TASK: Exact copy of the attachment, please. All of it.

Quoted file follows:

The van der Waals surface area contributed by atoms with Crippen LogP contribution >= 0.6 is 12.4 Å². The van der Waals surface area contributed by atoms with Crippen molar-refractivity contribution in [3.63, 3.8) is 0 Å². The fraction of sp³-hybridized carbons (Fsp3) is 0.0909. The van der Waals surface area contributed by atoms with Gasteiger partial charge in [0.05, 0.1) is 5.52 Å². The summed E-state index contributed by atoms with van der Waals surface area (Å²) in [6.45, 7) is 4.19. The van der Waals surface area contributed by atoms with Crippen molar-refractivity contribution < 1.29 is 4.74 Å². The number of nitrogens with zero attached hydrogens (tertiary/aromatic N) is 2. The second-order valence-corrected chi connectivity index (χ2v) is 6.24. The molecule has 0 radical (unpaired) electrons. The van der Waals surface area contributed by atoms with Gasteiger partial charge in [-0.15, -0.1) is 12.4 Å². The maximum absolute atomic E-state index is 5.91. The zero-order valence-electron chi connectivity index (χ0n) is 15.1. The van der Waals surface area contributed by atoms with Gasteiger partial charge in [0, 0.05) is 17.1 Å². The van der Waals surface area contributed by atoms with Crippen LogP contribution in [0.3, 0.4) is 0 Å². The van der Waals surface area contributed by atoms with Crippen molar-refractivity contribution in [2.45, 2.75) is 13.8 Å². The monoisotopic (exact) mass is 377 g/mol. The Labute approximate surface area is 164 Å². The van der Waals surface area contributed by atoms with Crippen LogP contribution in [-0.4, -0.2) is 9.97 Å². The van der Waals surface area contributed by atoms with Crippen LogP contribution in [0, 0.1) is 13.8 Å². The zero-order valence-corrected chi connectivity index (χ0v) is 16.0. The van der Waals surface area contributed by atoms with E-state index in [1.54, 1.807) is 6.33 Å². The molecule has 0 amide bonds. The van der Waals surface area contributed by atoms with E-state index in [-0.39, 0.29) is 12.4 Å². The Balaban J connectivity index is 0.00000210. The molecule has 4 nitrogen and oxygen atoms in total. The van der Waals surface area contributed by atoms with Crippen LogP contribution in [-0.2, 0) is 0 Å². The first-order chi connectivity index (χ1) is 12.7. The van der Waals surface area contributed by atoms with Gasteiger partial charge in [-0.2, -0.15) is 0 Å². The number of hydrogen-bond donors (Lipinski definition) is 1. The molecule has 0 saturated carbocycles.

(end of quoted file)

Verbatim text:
The van der Waals surface area contributed by atoms with Crippen LogP contribution >= 0.6 is 12.4 Å². The van der Waals surface area contributed by atoms with Crippen molar-refractivity contribution in [3.63, 3.8) is 0 Å². The fraction of sp³-hybridized carbons (Fsp3) is 0.0909. The van der Waals surface area contributed by atoms with Gasteiger partial charge in [0.05, 0.1) is 5.52 Å². The summed E-state index contributed by atoms with van der Waals surface area (Å²) in [6.45, 7) is 4.19. The van der Waals surface area contributed by atoms with Crippen molar-refractivity contribution < 1.29 is 4.74 Å². The number of nitrogens with zero attached hydrogens (tertiary/aromatic N) is 2. The second-order valence-corrected chi connectivity index (χ2v) is 6.24. The molecule has 0 radical (unpaired) electrons. The van der Waals surface area contributed by atoms with Gasteiger partial charge in [-0.15, -0.1) is 12.4 Å². The maximum absolute atomic E-state index is 5.91. The zero-order valence-electron chi connectivity index (χ0n) is 15.1. The van der Waals surface area contributed by atoms with Gasteiger partial charge in [0, 0.05) is 17.1 Å². The van der Waals surface area contributed by atoms with Crippen LogP contribution in [0.3, 0.4) is 0 Å². The van der Waals surface area contributed by atoms with Crippen molar-refractivity contribution in [2.45, 2.75) is 13.8 Å². The monoisotopic (exact) mass is 377 g/mol. The Labute approximate surface area is 164 Å². The van der Waals surface area contributed by atoms with Crippen LogP contribution in [-0.4, -0.2) is 9.97 Å². The van der Waals surface area contributed by atoms with Crippen LogP contribution in [0, 0.1) is 13.8 Å². The zero-order valence-corrected chi connectivity index (χ0v) is 16.0. The van der Waals surface area contributed by atoms with E-state index in [1.54, 1.807) is 6.33 Å². The molecule has 0 amide bonds. The van der Waals surface area contributed by atoms with E-state index in [-0.39, 0.29) is 12.4 Å². The Balaban J connectivity index is 0.00000210. The molecule has 4 nitrogen and oxygen atoms in total. The van der Waals surface area contributed by atoms with Crippen LogP contribution in [-0.2, 0) is 0 Å². The first-order chi connectivity index (χ1) is 12.7. The van der Waals surface area contributed by atoms with Gasteiger partial charge in [-0.2, -0.15) is 0 Å². The number of hydrogen-bond donors (Lipinski definition) is 1. The molecule has 0 saturated carbocycles.